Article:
Marilou Jansen, MD1, H.A.W. Meijer, MD1, T.P. Grantcharov, Prof2, M.P. Schijven, Prof1. 1Amsterdam UMC, location AMC, 2St. Michael’s Hospital
Objective: Interaction with electronically controlled operating room (OR) systems embedded in modern surgical environments is everyday practice for surgeons performing Minimally Invasive Surgery (MIS). While there is a non-sterile operating nurse available in the OR, capable of interacting with these systems upon request by the surgeon, this indirect control is mostly slow, prone for error and disrupting surgical workflow. When indirect control causes an unanticipated and unwanted outcome this may result in frustration and eventually even anger, both examples of distress emotions. Distress emotions are undesirable when performing surgery, since they may impact available cognitive workload. Furthermore, they may result in negative communication, hampering OR-team empowerment and effective leadership. Both factors are known to negatively influence quality and safety in the OR.
The aim of the TedTrial is to investigate what setup best enables surgeons to interact with the endoscopic operating room setup during surgical procedures. As a result, disruptions of workflow, delays and errors may be reduced.
Project description: The TedCube© system is a plug-and-play device enabling wearable sensors to act as a wireless alternative for a regular computer mouse, therefore enabling direct hands-free and sterile control of the OR. The study is an observational trial with three different arms: intervention group 1) direct interaction by surgeon with OR environment using TedCube© and Myo™ armband, intervention group 2) direct interaction of surgeon with OR environment using Tedcube© and Plantronics© wireless microphone headset. The third arm is the control group using indirect interaction of surgeon with OR environment using third-person computer interaction. All study procedures will be performed in a medical data recorder (MDR) augmented OR. Surgeons in both intervention groups and the control group will wear a special t-shirt (Hexoskin©) equipped with multiple sensors registering biometric parameters known to reflect distress. The MDR derived output and biometric analysis using Hexoskin© is used to objectify communication patterns, workflow disruptions, errors and delays.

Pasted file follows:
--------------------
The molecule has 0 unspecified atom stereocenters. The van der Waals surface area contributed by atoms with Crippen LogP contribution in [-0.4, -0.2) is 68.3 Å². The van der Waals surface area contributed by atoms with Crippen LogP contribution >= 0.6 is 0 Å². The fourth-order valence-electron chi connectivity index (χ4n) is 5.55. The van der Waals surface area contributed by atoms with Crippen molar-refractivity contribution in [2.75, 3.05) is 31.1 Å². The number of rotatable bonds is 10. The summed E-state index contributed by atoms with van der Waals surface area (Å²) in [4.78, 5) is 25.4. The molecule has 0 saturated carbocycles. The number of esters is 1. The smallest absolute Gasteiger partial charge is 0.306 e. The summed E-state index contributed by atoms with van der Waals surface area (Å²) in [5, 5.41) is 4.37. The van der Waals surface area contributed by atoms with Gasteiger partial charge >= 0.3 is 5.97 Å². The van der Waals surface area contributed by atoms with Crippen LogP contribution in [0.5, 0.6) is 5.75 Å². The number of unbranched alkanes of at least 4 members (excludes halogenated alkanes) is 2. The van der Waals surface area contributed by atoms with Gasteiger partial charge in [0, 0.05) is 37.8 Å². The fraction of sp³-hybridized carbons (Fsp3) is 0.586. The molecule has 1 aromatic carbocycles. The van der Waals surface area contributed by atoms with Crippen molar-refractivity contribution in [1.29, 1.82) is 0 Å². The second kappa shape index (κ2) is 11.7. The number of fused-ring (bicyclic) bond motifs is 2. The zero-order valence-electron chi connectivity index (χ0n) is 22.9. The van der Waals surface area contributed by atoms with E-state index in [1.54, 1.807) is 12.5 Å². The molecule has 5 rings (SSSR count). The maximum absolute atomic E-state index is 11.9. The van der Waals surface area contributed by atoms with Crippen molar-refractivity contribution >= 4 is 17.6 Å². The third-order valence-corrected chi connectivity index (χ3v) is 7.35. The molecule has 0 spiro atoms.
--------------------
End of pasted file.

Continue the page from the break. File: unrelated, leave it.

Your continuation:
Preliminary results: Main endpoint of study is the number of workflow disruptions due to the operation of laparoscopic OR equipment. Secondary endpoints are error rate, delay, team communication, subjectively reported frustration and satisfaction with the system and objectively measured stress as symptom of frustration and anger as distress emotions.
All surgeons will be asked to complete a questionnaire post-operatively about experienced levels of frustration. In parallel, any system failure or not-executed command during control-procedures is registered. Satisfaction with the way of interaction is evaluated with a questionnaire after each surgical procedure. Subjectively reported parameters on frustration and satisfaction are compared between groups and correlated to objectively measured parameters.
Conclusions and future directions: System feasibility has been tested in a prior pilot study. It is anticipated that reduction of miscommunication, error and delay may result in a reduction of distress emotions and hence may improve surgical safety. The trial will start first quarter of 2019. During the conference preliminary results are expected. When positive results using the TedCube© system are obtained, the system can be implemented in daily care upon individual request.
Presented at the SAGES 2017 Annual Meeting in Houston, TX.
Abstract ID: 98769
Program Number: ETP768
Presentation Session: Emerging Technology Poster Session (Non CME)
Presentation Type: Poster